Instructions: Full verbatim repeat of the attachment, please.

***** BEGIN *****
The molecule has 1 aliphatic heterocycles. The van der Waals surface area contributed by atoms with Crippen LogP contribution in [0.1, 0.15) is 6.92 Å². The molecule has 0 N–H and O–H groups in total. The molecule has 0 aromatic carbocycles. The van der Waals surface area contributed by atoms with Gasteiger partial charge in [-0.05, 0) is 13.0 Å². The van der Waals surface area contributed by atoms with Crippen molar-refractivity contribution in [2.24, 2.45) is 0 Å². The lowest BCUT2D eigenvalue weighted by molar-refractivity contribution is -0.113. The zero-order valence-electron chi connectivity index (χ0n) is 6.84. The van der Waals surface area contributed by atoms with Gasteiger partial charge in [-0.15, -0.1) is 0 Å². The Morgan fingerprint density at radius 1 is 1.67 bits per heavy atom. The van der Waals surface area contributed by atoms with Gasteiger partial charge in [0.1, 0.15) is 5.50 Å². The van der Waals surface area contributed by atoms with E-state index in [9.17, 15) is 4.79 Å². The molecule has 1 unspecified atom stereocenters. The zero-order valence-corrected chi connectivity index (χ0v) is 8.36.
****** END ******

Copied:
The molecule has 1 aliphatic heterocycles. The van der Waals surface area contributed by atoms with Crippen LogP contribution in [0.1, 0.15) is 6.92 Å². The molecule has 0 N–H and O–H groups in total. The molecule has 0 aromatic carbocycles. The van der Waals surface area contributed by atoms with Gasteiger partial charge in [-0.05, 0) is 13.0 Å². The van der Waals surface area contributed by atoms with Crippen molar-refractivity contribution in [2.24, 2.45) is 0 Å². The lowest BCUT2D eigenvalue weighted by molar-refractivity contribution is -0.113. The zero-order valence-electron chi connectivity index (χ0n) is 6.84. The van der Waals surface area contributed by atoms with Gasteiger partial charge in [-0.15, -0.1) is 0 Å². The Morgan fingerprint density at radius 1 is 1.67 bits per heavy atom. The van der Waals surface area contributed by atoms with Gasteiger partial charge in [0.1, 0.15) is 5.50 Å². The van der Waals surface area contributed by atoms with E-state index in [9.17, 15) is 4.79 Å². The molecule has 1 unspecified atom stereocenters. The zero-order valence-corrected chi connectivity index (χ0v) is 8.36.